Actually watch the game? No, no. But sometimes I love hockey anyway.

Another thing that was making me happy without my actually watching it was the Justice League (which Mark turned on after Timprov went to bed). That particular episode had the comic book heroes of the current heroes' youth. And while I don't like high degrees of self-reference in art (the fantasy stories that are all about fantasy writers, for example, tend to get under my skin), recognizing that your art form does exist and will have an impact on people in the future, that's pretty okay. I kind of like that.

I'm in the mood for great coffee at a great cafe today. Sigh. The nearest one I know of is in Half Moon Bay. Not so good. Really I just want to swing by, pick up Jen, and head for the Coffee Hag. And she's even on the way...Colorado is between here and Minnesota. Not today, though. I know of some good cafes with good coffee "around here." (The quotes mean that they're all 45 minutes away on BART or in the car.) But nothing great. Nothing quiet but reasonably full, well-decorated, intimate, with smooth coffee that isn't too bitter and scones with chunks of peaches or apples or hazelnuts in them. Nothing where the barrista will be able to gauge my mood and guess my drink nine times out of ten. Nothing that's mine.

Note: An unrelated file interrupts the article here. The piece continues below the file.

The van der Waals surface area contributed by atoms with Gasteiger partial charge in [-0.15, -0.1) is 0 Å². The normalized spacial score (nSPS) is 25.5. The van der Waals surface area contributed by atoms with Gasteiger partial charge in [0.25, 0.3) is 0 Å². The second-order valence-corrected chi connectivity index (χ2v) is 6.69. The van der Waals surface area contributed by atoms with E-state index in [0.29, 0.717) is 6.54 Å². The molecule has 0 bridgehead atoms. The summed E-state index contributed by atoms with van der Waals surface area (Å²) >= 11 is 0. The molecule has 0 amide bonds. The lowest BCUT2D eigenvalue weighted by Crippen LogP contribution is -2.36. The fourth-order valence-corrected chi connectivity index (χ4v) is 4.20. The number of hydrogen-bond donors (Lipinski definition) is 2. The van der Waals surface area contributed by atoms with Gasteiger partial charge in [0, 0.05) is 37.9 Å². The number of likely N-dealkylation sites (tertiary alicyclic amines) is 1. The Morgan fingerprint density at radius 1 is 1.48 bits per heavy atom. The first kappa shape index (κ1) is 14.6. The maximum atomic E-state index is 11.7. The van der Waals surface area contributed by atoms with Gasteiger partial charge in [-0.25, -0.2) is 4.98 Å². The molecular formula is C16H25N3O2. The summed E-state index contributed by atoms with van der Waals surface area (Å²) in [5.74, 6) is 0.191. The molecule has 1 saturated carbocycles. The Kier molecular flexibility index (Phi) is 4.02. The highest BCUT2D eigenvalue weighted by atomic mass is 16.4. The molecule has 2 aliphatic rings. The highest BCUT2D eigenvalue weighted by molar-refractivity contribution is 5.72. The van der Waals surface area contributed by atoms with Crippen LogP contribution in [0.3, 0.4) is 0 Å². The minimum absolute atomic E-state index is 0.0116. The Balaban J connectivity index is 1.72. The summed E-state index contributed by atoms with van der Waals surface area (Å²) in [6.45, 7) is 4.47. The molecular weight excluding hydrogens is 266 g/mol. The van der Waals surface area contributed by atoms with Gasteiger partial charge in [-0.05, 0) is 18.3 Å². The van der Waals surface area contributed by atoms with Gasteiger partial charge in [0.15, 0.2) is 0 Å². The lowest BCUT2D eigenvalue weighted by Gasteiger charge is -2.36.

I think this is one reason we keep going back to The Other Change of Hobbit. Usually we can find their new books somewhere closer to us, and their used books are generally pretty overpriced. But The Nice Mean Man has bothered to know who we are. If you gave him names, he probably wouldn't recognize them, but he recognizes us when we walk in the door. He notices if we haven't been in there in awhile (which we haven't while he's been working, and I keep thinking we should get back up there). He knows we're from the Upper Midwest, that I like dogs and Jonathan Carroll, that we'll take a bit of a harangue and dish it right back...he knows who we are. And in that sense, it's a place we can go that's ours, in the middle of all of the rest of this, in ways that we don't get a lot elsewhere around here.

Now if only they made a good cup of coffee.